Credit Greg Roman for Maintaining No. 1 Rushing Attack Despite Missing Key Pieces
The Ravens lead the league in rushing and have been especially dominant on the ground during their current four-game winning streak.
While the Ravens will fall short of the single-season rushing record they set last year, a case could be made that what they have done on the ground this season has been just as impressive, according to The Athletic's Jeff Zrebiec.
"The Ravens haven't had their All-Pro left tackle Ronnie Stanley since Week 8. They've started three different centers, three different right guards and three different right tackles through 15 games. They've recently been using an in-game rotation at right tackle," Zrebiec wrote. "And they haven't had arguably the best blocking tight end in the NFL, Nick Boyle, since he sustained a season-ending knee injury in Week 10. Remember all the angst about how the Ravens were going to be able to run the ball behind a patchwork offensive line and without Boyle?
"Since Boyle went down, the Ravens have rushed for 129 yards against the Tennessee Titans, 129 against the Pittsburgh Steelers (without Jackson and Pro Bowl fullback Patrick Ricard), 294 against the Dallas Cowboys, 231 against the Cleveland Browns, 159 against the Jacksonville Jaguars and now 249 against the Giants. The Ravens rushed for more than 200 yards just twice in their first 11 games. They've now done it three times in the past four weeks."
Zrebiec said much of the credit for the success of the Ravens' running game this season should go to Offensive Coordinator Greg Roman.
"Roman has caught a lot of criticism this season for the team's lack of development in the passing game. Much of it has been fair and probably deserved, but if you're going to criticize him for that, you sure as heck should be praising him for maintaining the league's top running game without several key pieces," Zrebiec wrote. "He's made several key adjustments throughout the year to accommodate for defenses selling out on the run and for the personnel the Ravens have lost. The Ravens are using an extra offensive lineman more. There's been more misdirection and they are running out of different formations. They also are running on the edges more."
NFL Network's Brian Baldinger highlighted some of Roman's creative run schemes and gave props to right guard Bradley Bozeman, saying he's the "best pulling guard in the NFL" and should have been a Pro Bowler.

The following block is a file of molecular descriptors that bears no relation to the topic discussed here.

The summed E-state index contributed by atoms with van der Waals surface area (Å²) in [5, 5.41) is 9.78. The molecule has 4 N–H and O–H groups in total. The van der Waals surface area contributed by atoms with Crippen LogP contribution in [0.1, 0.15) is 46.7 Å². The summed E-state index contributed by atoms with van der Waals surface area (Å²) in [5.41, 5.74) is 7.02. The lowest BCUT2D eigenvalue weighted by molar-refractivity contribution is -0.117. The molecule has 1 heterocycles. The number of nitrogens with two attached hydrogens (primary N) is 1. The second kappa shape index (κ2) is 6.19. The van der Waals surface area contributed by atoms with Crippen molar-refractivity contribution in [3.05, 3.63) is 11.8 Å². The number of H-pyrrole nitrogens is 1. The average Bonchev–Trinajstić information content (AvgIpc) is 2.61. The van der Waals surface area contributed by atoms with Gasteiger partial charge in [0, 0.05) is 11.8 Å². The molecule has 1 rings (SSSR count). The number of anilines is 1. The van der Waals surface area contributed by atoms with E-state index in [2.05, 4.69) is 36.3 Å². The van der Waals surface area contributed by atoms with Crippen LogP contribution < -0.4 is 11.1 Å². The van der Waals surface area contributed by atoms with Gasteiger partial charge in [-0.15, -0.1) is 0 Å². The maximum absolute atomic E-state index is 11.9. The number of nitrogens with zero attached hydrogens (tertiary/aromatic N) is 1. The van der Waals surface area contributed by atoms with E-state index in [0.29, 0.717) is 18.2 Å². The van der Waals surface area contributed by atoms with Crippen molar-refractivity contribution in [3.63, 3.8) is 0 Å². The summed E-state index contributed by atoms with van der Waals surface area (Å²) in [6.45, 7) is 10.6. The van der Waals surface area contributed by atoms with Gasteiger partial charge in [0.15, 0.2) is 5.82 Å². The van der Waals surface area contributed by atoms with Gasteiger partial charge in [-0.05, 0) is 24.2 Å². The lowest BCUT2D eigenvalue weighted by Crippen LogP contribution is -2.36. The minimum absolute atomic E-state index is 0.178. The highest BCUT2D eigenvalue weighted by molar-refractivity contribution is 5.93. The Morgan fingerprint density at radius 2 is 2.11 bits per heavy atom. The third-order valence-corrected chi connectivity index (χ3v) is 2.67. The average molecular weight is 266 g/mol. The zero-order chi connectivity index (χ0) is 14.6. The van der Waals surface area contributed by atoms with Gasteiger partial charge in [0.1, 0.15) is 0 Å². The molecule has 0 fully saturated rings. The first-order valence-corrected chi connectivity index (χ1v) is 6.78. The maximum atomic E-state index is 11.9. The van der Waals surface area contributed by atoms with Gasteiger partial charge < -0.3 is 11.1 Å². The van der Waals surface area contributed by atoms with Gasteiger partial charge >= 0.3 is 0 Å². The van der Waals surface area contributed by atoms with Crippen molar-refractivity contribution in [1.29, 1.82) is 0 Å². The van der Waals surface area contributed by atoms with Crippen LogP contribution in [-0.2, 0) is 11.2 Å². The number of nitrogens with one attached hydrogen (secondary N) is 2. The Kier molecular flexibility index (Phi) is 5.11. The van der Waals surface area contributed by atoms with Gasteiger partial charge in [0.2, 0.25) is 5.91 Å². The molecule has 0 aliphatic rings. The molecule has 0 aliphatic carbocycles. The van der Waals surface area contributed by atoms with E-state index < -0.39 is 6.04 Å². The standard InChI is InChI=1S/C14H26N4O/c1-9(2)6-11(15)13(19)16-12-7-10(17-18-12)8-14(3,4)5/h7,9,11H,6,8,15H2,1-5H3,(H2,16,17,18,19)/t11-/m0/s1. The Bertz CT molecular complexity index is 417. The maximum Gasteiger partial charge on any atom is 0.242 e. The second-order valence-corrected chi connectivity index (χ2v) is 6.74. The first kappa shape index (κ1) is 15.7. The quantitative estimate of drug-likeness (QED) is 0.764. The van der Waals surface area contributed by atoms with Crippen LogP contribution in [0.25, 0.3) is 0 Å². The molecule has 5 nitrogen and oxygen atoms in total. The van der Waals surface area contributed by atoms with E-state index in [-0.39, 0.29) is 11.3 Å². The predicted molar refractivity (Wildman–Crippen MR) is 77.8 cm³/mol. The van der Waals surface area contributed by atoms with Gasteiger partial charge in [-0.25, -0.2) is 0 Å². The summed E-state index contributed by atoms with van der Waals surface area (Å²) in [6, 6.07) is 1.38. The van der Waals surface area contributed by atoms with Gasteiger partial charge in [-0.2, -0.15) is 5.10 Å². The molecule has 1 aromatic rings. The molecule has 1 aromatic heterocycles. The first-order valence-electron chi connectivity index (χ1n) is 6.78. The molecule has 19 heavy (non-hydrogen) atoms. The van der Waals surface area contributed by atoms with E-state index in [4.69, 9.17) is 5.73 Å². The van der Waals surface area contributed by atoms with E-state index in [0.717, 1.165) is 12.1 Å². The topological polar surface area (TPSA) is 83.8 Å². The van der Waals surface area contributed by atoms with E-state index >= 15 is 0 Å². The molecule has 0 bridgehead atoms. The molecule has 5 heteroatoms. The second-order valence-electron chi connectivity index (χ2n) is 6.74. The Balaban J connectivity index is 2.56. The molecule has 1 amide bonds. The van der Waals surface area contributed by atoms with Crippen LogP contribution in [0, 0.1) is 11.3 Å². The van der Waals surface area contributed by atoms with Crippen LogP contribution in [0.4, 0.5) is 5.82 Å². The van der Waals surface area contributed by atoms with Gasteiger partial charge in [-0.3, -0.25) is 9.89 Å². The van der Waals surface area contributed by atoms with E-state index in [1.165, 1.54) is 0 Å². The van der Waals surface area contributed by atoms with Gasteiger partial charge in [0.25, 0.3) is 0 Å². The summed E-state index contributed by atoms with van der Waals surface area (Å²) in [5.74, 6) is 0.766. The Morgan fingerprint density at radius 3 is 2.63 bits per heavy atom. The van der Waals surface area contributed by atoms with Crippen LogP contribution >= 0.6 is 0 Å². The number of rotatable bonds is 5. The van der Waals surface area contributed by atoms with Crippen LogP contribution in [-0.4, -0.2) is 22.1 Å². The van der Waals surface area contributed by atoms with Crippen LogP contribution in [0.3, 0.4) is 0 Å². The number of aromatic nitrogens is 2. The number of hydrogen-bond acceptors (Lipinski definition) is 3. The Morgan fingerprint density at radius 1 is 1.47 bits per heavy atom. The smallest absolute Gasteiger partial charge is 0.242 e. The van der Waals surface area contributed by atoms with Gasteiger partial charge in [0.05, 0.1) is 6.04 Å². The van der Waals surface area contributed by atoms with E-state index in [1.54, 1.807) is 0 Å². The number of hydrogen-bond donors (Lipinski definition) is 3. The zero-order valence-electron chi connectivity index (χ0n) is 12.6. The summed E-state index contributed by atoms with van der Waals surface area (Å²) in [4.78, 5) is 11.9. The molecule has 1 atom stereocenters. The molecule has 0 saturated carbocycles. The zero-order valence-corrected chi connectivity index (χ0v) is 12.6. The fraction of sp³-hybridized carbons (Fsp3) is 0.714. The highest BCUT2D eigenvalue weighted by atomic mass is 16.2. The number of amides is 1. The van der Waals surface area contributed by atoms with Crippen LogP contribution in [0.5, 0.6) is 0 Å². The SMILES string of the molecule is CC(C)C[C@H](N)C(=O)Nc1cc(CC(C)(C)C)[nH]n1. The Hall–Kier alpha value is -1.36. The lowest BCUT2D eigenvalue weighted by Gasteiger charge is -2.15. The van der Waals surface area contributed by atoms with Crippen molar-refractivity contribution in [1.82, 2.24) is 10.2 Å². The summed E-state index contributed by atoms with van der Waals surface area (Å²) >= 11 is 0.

"The Giants had no answer for this misdirection," Baldinger said. "But neither did the Browns, neither did the Jacksonville Jags. Nobody has an answer to it right now.
"If the Ravens get to the postseason. If they get to 11-5 and get to the postseason, good luck trying to stop this power running game of the Ravens. It is a dangerous, dangerous combination the way they're playing football right now. When you can run the ball like that, it doesn't take a whole lot."
Is the Ravens' Run-Heavy Offense Not Built to Win the Super Bowl?
It's a common belief that a strong running game is one of the keys to postseason success. However, history suggests the run-heavy Ravens are not built to win the Super Bowl. Well, recent history, at least.
"The Ravens' dominant run game should have them in prime position for a Super Bowl LV title ... if they were playing last century," NFL.com's Brandon Mendoza wrote. "Baltimore is running the ball on 54.5 percent of their offensive plays this season, a mark that 14 Super Bowl winners also hit during their roads to the Lombardi Trophy. However, 13 of those 14 teams won their titles in 1991 or earlier. The only outlier — the 2005 Steelers led by second-year QB Ben Roethlisberger.
"While the Ravens boast an NFL-best 177.8 rush yards per game, you have to go all the way back to the 1975 Steelers to find a team that rushed for at least 175 yards per game in the regular season and then won the Super Bowl."
The encouraging news for Ravens fans is that the title of the NFL.com weekly column is "NFL overreactions" and the description sarcastically notes that "numbers never lie — right?"